It could end at any moment, but for now I’m riding the wave. The Crowne Plaza Invitational at Colonial marks my third consecutive week entering a tournament ranked inside the top 20 of the Spring Segment and the Overall Yahoo! Fantasy Golf game. With that, I’ve received more than a few questions over the last several weeks about Yahoo! strategy.
My Rotoworld counterpart, Ned Brown, penned a solid piece on the same topic as the year was kicking off. Ned’s success in the Yahoo! format over the years is well-documented and undeniable. I suppose the difference in his article and this one is that I’m writing this during the peak of a consistently hot run.
As with any game, there is a certain element of luck in the Yahoo! format. The goal then is to continually put yourself in a position to be lucky while side-stepping land mines.
Selecting the Team
Yahoo! essentially offers two games within a game. The first is selecting an eight-team lineup and the second is deciding which four players to play each round.
Step one in my process is conducting tournament research and formulating a power ranking. This is done completely independent of outside influences and I generally follow the same research format every week. I try and combine course history, current form and relevant statistical strengths as they relate to the course in play. I’ve found this to be the lengthiest but most important step in the process.
Understanding that most people probably don’t have the time to do this, at least every week, I’d recommend Rob Bolton’s Power Ranking at PGATOUR.com, Mike Glasscott’s weekly preview at Rotoworld and invite you to check mine out at thegolfaficionado.blogspot.com.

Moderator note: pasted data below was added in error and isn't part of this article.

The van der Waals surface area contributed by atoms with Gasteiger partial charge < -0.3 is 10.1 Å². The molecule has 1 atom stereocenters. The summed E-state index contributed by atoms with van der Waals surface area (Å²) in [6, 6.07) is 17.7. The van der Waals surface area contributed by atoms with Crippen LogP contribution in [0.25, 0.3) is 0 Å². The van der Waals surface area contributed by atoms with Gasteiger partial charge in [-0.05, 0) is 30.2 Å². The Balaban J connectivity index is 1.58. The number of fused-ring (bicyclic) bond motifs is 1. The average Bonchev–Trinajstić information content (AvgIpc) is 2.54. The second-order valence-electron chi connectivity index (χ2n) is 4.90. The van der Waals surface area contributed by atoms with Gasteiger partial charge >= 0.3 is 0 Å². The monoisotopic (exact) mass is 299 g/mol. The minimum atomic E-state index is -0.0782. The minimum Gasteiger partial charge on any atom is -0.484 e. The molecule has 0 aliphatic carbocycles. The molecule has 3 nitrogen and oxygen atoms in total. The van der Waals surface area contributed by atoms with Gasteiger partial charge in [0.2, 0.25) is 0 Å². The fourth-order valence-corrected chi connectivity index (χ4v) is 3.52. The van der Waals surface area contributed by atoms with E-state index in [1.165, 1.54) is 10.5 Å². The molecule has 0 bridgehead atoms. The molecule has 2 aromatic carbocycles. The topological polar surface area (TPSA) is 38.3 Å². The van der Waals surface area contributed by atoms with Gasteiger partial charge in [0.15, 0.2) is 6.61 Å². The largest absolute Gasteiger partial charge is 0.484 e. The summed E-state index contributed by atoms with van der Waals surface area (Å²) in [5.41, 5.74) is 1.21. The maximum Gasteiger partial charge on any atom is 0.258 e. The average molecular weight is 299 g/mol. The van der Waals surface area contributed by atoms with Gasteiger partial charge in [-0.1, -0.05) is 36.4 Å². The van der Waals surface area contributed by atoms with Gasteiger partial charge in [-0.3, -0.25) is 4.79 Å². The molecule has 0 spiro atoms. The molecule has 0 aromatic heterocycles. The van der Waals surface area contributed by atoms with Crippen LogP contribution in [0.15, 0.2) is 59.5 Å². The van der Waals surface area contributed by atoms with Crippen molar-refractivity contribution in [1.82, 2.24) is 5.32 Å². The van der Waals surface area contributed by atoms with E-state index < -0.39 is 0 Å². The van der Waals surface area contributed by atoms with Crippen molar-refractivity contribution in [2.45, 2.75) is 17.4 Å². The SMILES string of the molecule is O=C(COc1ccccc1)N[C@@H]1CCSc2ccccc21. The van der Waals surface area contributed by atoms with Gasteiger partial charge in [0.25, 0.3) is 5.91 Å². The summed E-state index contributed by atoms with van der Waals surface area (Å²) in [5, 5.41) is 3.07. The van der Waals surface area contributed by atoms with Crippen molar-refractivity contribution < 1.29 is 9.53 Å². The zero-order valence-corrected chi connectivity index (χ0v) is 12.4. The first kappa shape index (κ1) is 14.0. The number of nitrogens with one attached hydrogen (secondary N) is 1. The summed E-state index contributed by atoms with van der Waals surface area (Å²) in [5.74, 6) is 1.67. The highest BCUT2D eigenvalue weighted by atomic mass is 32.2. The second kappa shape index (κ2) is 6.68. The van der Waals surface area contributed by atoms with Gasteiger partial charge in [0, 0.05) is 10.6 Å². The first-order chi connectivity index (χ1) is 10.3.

The second step is converting the power ranking into a Yahoo! lineup. With the NFL Draft having just concluded, think of your player rankings as your Big Board for the week. Just like NFL GMs typically don’t reach for players, don’t give up too much ground for a want or a gut feeling.
Usually on Monday night or Tuesday morning I’ll spend about two or three minutes setting my lineup before walking away. Essentially, I try and see how many of my top eight players can fit on the team given the restrictions of the Group A, B and C format. It generally works out to where I don’t have to reach outside of my top 10 or 12 to fill a lineup. The nightmare scenario is when three of the top four players are all in Group A or C and I have to leave a player ranked that high off my team.
I’ll do a second pass at the lineup after tee times are released on Tuesday afternoon, at the same time checking the weather forecasts for the first two rounds to try and determine if a specific wave of players will have a decided tee-time advantage. In a perfect world, it works out to where I have four players available for each wave of tee times on both days. The inexact science is understanding when to leave off a higher-ranked player to reach and make that tee time split a reality. The difference between the sixth- and ninth-ranked player on a list may be negligible, whereas the difference between the third and seventh player on the list could be enormous.
Other Items of Consideration
Each player is allowed only 10 starts per year. We are reaching the point of the season where a player probably needs to be on a roster, but it would be best if he is only used if he presents the opportunity for bonus points. Matt Kuchar is a popular example. When this happens, pair him with a safe player who stands a very high probability of at least making the cut. There’s nothing worse than having to burn a guy like Kuchar in this situation for a T46 because his counterpart missed the cut.
Bonus points can erase a multitude of sins. If you are trying to make a tough call on a final roster spot, ask yourself if one stands a better chance of winning than another. That’s precisely why we’ve reached the point in the season where guys like Kuchar and Jordan Spieth have to be hidden on the bench for events where there is little or no intention of playing them.